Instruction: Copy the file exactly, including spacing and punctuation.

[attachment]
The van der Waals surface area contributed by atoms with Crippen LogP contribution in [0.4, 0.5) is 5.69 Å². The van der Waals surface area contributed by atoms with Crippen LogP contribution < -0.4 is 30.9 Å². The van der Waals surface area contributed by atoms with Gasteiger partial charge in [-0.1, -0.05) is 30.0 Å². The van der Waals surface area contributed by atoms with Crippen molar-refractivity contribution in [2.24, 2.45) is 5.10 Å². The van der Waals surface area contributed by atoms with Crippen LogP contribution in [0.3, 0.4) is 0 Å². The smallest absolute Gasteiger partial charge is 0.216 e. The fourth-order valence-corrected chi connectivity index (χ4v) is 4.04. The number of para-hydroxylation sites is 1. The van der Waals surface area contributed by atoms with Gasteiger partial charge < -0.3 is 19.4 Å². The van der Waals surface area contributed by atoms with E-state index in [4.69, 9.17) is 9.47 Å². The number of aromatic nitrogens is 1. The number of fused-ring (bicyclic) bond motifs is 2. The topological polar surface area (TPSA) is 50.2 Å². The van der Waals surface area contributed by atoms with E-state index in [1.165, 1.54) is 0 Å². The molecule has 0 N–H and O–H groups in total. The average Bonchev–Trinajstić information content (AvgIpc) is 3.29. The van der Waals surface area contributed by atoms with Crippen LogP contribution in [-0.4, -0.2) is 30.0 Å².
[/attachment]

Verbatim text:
The van der Waals surface area contributed by atoms with Crippen LogP contribution in [0.4, 0.5) is 5.69 Å². The van der Waals surface area contributed by atoms with Crippen LogP contribution < -0.4 is 30.9 Å². The van der Waals surface area contributed by atoms with Gasteiger partial charge in [-0.1, -0.05) is 30.0 Å². The van der Waals surface area contributed by atoms with Crippen molar-refractivity contribution in [2.24, 2.45) is 5.10 Å². The van der Waals surface area contributed by atoms with Crippen LogP contribution in [0.3, 0.4) is 0 Å². The smallest absolute Gasteiger partial charge is 0.216 e. The fourth-order valence-corrected chi connectivity index (χ4v) is 4.04. The number of para-hydroxylation sites is 1. The van der Waals surface area contributed by atoms with Gasteiger partial charge < -0.3 is 19.4 Å². The van der Waals surface area contributed by atoms with E-state index in [4.69, 9.17) is 9.47 Å². The number of aromatic nitrogens is 1. The number of fused-ring (bicyclic) bond motifs is 2. The topological polar surface area (TPSA) is 50.2 Å². The van der Waals surface area contributed by atoms with E-state index in [1.165, 1.54) is 0 Å². The molecule has 0 N–H and O–H groups in total. The average Bonchev–Trinajstić information content (AvgIpc) is 3.29. The van der Waals surface area contributed by atoms with Crippen LogP contribution in [-0.4, -0.2) is 30.0 Å².